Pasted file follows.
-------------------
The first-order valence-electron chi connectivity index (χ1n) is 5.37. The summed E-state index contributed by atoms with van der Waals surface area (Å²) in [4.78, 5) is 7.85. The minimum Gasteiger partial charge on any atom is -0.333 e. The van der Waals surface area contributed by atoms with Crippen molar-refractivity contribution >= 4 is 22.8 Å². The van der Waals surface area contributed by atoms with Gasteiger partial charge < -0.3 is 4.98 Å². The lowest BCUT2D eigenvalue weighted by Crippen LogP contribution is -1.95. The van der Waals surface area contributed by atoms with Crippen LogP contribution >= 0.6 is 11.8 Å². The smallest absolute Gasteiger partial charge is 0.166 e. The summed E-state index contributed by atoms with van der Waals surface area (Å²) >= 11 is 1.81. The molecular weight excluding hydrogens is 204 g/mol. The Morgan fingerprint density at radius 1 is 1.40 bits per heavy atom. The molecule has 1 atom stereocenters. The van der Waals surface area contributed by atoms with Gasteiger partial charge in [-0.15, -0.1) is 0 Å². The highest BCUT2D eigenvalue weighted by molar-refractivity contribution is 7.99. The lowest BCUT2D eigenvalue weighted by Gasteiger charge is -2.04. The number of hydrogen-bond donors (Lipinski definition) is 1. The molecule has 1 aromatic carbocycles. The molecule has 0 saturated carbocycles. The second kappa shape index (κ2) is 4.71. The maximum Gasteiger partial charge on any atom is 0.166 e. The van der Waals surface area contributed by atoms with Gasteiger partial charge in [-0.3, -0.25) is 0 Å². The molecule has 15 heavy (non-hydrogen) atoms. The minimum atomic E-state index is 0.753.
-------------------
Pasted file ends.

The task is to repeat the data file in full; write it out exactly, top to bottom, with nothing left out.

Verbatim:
The first-order valence-electron chi connectivity index (χ1n) is 5.37. The summed E-state index contributed by atoms with van der Waals surface area (Å²) in [4.78, 5) is 7.85. The minimum Gasteiger partial charge on any atom is -0.333 e. The van der Waals surface area contributed by atoms with Crippen molar-refractivity contribution >= 4 is 22.8 Å². The van der Waals surface area contributed by atoms with Gasteiger partial charge < -0.3 is 4.98 Å². The lowest BCUT2D eigenvalue weighted by Crippen LogP contribution is -1.95. The van der Waals surface area contributed by atoms with Crippen LogP contribution >= 0.6 is 11.8 Å². The smallest absolute Gasteiger partial charge is 0.166 e. The summed E-state index contributed by atoms with van der Waals surface area (Å²) >= 11 is 1.81. The molecular weight excluding hydrogens is 204 g/mol. The Morgan fingerprint density at radius 1 is 1.40 bits per heavy atom. The molecule has 1 atom stereocenters. The van der Waals surface area contributed by atoms with Gasteiger partial charge in [-0.15, -0.1) is 0 Å². The highest BCUT2D eigenvalue weighted by molar-refractivity contribution is 7.99. The lowest BCUT2D eigenvalue weighted by Gasteiger charge is -2.04. The number of hydrogen-bond donors (Lipinski definition) is 1. The molecule has 1 aromatic carbocycles. The molecule has 0 saturated carbocycles. The second kappa shape index (κ2) is 4.71. The maximum Gasteiger partial charge on any atom is 0.166 e. The van der Waals surface area contributed by atoms with Gasteiger partial charge in [-0.3, -0.25) is 0 Å². The molecule has 15 heavy (non-hydrogen) atoms. The minimum atomic E-state index is 0.753.